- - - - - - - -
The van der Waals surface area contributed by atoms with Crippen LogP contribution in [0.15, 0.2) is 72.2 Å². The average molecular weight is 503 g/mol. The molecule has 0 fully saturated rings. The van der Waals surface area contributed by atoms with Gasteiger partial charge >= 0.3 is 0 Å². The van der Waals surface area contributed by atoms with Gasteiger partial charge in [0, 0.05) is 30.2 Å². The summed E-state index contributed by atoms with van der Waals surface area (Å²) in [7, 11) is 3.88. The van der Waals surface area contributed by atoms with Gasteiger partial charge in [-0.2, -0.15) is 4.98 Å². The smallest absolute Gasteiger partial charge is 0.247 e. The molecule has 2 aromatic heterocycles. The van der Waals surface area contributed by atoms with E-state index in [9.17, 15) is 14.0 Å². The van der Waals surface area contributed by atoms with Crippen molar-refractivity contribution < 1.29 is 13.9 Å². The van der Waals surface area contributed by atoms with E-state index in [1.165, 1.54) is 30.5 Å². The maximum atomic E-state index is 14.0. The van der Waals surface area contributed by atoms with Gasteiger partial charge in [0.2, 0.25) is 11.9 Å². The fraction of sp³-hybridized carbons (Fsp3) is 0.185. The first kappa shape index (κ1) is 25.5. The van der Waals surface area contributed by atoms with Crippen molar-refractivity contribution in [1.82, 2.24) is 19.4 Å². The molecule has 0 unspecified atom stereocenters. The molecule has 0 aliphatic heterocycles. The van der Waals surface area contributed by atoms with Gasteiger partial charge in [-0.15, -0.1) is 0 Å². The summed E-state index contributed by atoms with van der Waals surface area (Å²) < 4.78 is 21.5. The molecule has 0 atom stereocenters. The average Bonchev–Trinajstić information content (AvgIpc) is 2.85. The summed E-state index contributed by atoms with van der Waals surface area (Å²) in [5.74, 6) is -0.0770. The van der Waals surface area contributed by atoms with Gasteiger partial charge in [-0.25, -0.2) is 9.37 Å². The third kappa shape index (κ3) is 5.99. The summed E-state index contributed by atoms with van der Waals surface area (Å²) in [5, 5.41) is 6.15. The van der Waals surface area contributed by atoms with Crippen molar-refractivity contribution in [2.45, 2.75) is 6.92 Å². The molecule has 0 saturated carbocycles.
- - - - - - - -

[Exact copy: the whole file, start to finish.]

The van der Waals surface area contributed by atoms with Crippen LogP contribution in [0.15, 0.2) is 72.2 Å². The average molecular weight is 503 g/mol. The molecule has 0 fully saturated rings. The van der Waals surface area contributed by atoms with Gasteiger partial charge >= 0.3 is 0 Å². The van der Waals surface area contributed by atoms with Gasteiger partial charge in [0, 0.05) is 30.2 Å². The summed E-state index contributed by atoms with van der Waals surface area (Å²) in [7, 11) is 3.88. The van der Waals surface area contributed by atoms with Gasteiger partial charge in [-0.2, -0.15) is 4.98 Å². The smallest absolute Gasteiger partial charge is 0.247 e. The molecule has 2 aromatic heterocycles. The van der Waals surface area contributed by atoms with E-state index in [9.17, 15) is 14.0 Å². The van der Waals surface area contributed by atoms with Crippen molar-refractivity contribution < 1.29 is 13.9 Å². The van der Waals surface area contributed by atoms with E-state index in [1.165, 1.54) is 30.5 Å². The maximum atomic E-state index is 14.0. The van der Waals surface area contributed by atoms with Gasteiger partial charge in [0.2, 0.25) is 11.9 Å². The fraction of sp³-hybridized carbons (Fsp3) is 0.185. The first kappa shape index (κ1) is 25.5. The van der Waals surface area contributed by atoms with Crippen molar-refractivity contribution in [1.82, 2.24) is 19.4 Å². The molecule has 0 unspecified atom stereocenters. The molecule has 0 aliphatic heterocycles. The van der Waals surface area contributed by atoms with Gasteiger partial charge in [-0.15, -0.1) is 0 Å². The summed E-state index contributed by atoms with van der Waals surface area (Å²) < 4.78 is 21.5. The molecule has 0 atom stereocenters. The average Bonchev–Trinajstić information content (AvgIpc) is 2.85. The summed E-state index contributed by atoms with van der Waals surface area (Å²) in [5.74, 6) is -0.0770. The van der Waals surface area contributed by atoms with Gasteiger partial charge in [-0.25, -0.2) is 9.37 Å². The third kappa shape index (κ3) is 5.99. The summed E-state index contributed by atoms with van der Waals surface area (Å²) in [5, 5.41) is 6.15. The van der Waals surface area contributed by atoms with Crippen molar-refractivity contribution in [2.45, 2.75) is 6.92 Å². The molecule has 0 saturated carbocycles.